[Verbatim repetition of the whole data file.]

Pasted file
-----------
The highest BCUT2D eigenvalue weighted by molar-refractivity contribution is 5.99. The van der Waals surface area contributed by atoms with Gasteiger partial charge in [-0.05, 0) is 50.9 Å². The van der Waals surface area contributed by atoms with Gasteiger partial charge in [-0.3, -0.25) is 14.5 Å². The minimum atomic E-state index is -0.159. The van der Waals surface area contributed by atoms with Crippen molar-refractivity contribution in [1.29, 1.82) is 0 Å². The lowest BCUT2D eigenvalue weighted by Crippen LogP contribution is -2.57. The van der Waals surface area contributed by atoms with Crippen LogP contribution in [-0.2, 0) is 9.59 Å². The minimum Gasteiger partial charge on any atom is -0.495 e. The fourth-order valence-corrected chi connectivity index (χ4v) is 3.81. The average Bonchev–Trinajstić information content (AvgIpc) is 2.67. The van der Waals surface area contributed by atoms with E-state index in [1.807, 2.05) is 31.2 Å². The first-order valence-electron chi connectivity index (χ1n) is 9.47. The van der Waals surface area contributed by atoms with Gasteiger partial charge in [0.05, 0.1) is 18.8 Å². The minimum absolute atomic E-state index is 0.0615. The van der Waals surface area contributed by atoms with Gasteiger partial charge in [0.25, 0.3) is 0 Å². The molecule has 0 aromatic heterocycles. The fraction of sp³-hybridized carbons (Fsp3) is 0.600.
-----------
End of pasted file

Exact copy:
The highest BCUT2D eigenvalue weighted by molar-refractivity contribution is 5.99. The van der Waals surface area contributed by atoms with Gasteiger partial charge in [-0.05, 0) is 50.9 Å². The van der Waals surface area contributed by atoms with Gasteiger partial charge in [-0.3, -0.25) is 14.5 Å². The minimum atomic E-state index is -0.159. The van der Waals surface area contributed by atoms with Crippen molar-refractivity contribution in [1.29, 1.82) is 0 Å². The lowest BCUT2D eigenvalue weighted by Crippen LogP contribution is -2.57. The van der Waals surface area contributed by atoms with Crippen LogP contribution in [-0.2, 0) is 9.59 Å². The minimum Gasteiger partial charge on any atom is -0.495 e. The fourth-order valence-corrected chi connectivity index (χ4v) is 3.81. The average Bonchev–Trinajstić information content (AvgIpc) is 2.67. The van der Waals surface area contributed by atoms with E-state index in [1.807, 2.05) is 31.2 Å². The first-order valence-electron chi connectivity index (χ1n) is 9.47. The van der Waals surface area contributed by atoms with Gasteiger partial charge in [0.05, 0.1) is 18.8 Å². The minimum absolute atomic E-state index is 0.0615. The van der Waals surface area contributed by atoms with Gasteiger partial charge in [0.25, 0.3) is 0 Å². The molecule has 0 aromatic heterocycles. The fraction of sp³-hybridized carbons (Fsp3) is 0.600.